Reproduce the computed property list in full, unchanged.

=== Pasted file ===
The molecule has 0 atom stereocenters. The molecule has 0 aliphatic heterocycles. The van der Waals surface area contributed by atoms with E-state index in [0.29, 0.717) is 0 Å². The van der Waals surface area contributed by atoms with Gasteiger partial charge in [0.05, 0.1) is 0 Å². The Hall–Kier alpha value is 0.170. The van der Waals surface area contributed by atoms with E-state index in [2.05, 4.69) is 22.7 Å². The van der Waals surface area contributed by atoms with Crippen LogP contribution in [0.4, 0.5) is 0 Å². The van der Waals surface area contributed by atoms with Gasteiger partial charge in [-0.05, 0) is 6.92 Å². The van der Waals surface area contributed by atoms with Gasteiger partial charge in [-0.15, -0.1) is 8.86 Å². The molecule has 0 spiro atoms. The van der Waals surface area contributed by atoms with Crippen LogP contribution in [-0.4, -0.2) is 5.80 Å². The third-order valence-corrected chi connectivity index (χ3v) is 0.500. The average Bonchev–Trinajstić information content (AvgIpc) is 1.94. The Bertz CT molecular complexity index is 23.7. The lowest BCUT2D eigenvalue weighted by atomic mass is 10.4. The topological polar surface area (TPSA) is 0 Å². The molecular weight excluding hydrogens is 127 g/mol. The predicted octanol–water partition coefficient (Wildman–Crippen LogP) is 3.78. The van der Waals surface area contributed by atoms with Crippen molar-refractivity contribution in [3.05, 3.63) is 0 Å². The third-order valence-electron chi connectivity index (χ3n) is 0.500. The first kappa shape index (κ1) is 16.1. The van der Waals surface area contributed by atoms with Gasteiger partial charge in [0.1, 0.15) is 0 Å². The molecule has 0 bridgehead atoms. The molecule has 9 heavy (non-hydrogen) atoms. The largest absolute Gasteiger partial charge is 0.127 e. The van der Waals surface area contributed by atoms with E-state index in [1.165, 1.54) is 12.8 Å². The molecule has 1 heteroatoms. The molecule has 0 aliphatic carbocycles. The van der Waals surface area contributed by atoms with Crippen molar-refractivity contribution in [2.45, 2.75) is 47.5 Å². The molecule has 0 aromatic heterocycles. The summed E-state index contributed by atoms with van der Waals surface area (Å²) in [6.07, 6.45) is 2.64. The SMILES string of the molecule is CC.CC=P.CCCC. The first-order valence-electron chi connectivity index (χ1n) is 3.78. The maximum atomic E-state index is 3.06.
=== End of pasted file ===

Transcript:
The molecule has 0 atom stereocenters. The molecule has 0 aliphatic heterocycles. The van der Waals surface area contributed by atoms with E-state index in [0.29, 0.717) is 0 Å². The van der Waals surface area contributed by atoms with Gasteiger partial charge in [0.05, 0.1) is 0 Å². The Hall–Kier alpha value is 0.170. The van der Waals surface area contributed by atoms with E-state index in [2.05, 4.69) is 22.7 Å². The van der Waals surface area contributed by atoms with Crippen LogP contribution in [0.4, 0.5) is 0 Å². The van der Waals surface area contributed by atoms with Gasteiger partial charge in [-0.05, 0) is 6.92 Å². The van der Waals surface area contributed by atoms with Gasteiger partial charge in [-0.15, -0.1) is 8.86 Å². The molecule has 0 spiro atoms. The van der Waals surface area contributed by atoms with Crippen LogP contribution in [-0.4, -0.2) is 5.80 Å². The third-order valence-corrected chi connectivity index (χ3v) is 0.500. The average Bonchev–Trinajstić information content (AvgIpc) is 1.94. The Bertz CT molecular complexity index is 23.7. The lowest BCUT2D eigenvalue weighted by atomic mass is 10.4. The topological polar surface area (TPSA) is 0 Å². The molecular weight excluding hydrogens is 127 g/mol. The predicted octanol–water partition coefficient (Wildman–Crippen LogP) is 3.78. The van der Waals surface area contributed by atoms with Crippen molar-refractivity contribution in [3.05, 3.63) is 0 Å². The third-order valence-electron chi connectivity index (χ3n) is 0.500. The first kappa shape index (κ1) is 16.1. The van der Waals surface area contributed by atoms with Gasteiger partial charge in [0.1, 0.15) is 0 Å². The molecule has 0 bridgehead atoms. The molecule has 9 heavy (non-hydrogen) atoms. The largest absolute Gasteiger partial charge is 0.127 e. The van der Waals surface area contributed by atoms with E-state index in [1.165, 1.54) is 12.8 Å². The molecule has 1 heteroatoms. The molecule has 0 aliphatic carbocycles. The van der Waals surface area contributed by atoms with Crippen molar-refractivity contribution in [2.45, 2.75) is 47.5 Å². The molecule has 0 aromatic heterocycles. The summed E-state index contributed by atoms with van der Waals surface area (Å²) in [6.07, 6.45) is 2.64. The SMILES string of the molecule is CC.CC=P.CCCC. The first-order valence-electron chi connectivity index (χ1n) is 3.78. The maximum atomic E-state index is 3.06.